Document Detail

Possible methane-induced polar warming in the early Eocene.
MedLine Citation:
PMID:  11536496     Owner:  NASA     Status:  MEDLINE    
Reconstructions of early Eocene climate depict a world in which the polar environments support mammals and reptiles, deciduous forests, warm oceans and rare frost conditions. At the same time, tropical sea surface temperatures are interpreted to have been the same as or slightly cooler than present values. The question of how to warm polar regions of Earth without noticeably warming the tropics remains unresolved; increased amounts of greenhouse gases would be expected to warm all latitudes equally. Oceanic heat transport has been postulated as a mechanism for heating high latitudes, but it is difficult to explain the dynamics that would achieve this. Here we consider estimates of Eocene wetland areas and suggest that the flux of methane, an important greenhouse gas, may have been substantially greater during the Eocene than at present. Elevated methane concentrations would have enhanced early Eocene global warming, and also might specifically have prevented severe winter cooling of polar regions because of the potential of atmospheric methane to promote the formation of optically thick, polar stratospheric ice clouds.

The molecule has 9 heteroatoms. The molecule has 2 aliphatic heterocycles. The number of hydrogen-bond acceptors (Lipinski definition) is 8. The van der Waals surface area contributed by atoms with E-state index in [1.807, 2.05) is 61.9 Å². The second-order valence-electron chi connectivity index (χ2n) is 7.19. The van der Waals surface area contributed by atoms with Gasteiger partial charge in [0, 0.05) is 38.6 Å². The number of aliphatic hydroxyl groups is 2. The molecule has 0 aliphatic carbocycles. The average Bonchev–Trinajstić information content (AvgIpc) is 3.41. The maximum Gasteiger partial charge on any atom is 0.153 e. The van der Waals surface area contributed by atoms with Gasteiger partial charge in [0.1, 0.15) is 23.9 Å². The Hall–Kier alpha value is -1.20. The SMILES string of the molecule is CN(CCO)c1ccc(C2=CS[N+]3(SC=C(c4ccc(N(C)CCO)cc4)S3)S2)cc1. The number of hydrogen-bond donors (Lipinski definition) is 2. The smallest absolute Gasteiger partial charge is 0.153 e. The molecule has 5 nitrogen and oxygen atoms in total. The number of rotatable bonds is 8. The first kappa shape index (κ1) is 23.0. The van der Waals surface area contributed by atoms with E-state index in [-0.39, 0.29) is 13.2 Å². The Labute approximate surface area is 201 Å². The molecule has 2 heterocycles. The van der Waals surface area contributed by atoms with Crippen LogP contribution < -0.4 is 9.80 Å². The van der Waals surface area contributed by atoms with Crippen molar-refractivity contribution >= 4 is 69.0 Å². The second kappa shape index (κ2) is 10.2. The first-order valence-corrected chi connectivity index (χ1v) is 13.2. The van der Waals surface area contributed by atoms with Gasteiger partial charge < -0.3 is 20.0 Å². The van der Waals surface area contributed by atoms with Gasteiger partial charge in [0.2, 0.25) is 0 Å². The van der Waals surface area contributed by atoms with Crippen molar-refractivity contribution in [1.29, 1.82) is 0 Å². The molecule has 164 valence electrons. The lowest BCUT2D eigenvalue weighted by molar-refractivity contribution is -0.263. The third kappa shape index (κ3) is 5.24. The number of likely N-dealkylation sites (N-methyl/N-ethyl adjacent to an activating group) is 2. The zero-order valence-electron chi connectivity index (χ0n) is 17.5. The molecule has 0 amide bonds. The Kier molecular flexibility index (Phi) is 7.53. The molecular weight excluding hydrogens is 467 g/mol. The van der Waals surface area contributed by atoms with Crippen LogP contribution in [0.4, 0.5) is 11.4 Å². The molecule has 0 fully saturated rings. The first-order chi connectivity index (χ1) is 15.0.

L C Sloan; J C Walker; T C Moore; D K Rea; J C Zachos
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Publication Detail:
Type:  Journal Article    
Journal Detail:
Title:  Nature     Volume:  357     ISSN:  0028-0836     ISO Abbreviation:  Nature     Publication Date:  1992 May 
Date Detail:
Created Date:  1995-08-08     Completed Date:  1995-08-08     Revised Date:  2008-11-21    
Medline Journal Info:
Nlm Unique ID:  0410462     Medline TA:  Nature     Country:  ENGLAND    
Other Details:
Languages:  eng     Pagination:  320-2     Citation Subset:  S    
Department of Geological Sciences, University of Michigan, Ann Arbor 48109-1063.
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MeSH Terms
Cold Climate*
Earth (Planet)
Geological Phenomena
Greenhouse Effect*
Oceans and Seas
Reg. No./Substance:
J C Walker / U Michigan, Ann Arbor, Dept Geological Sciences

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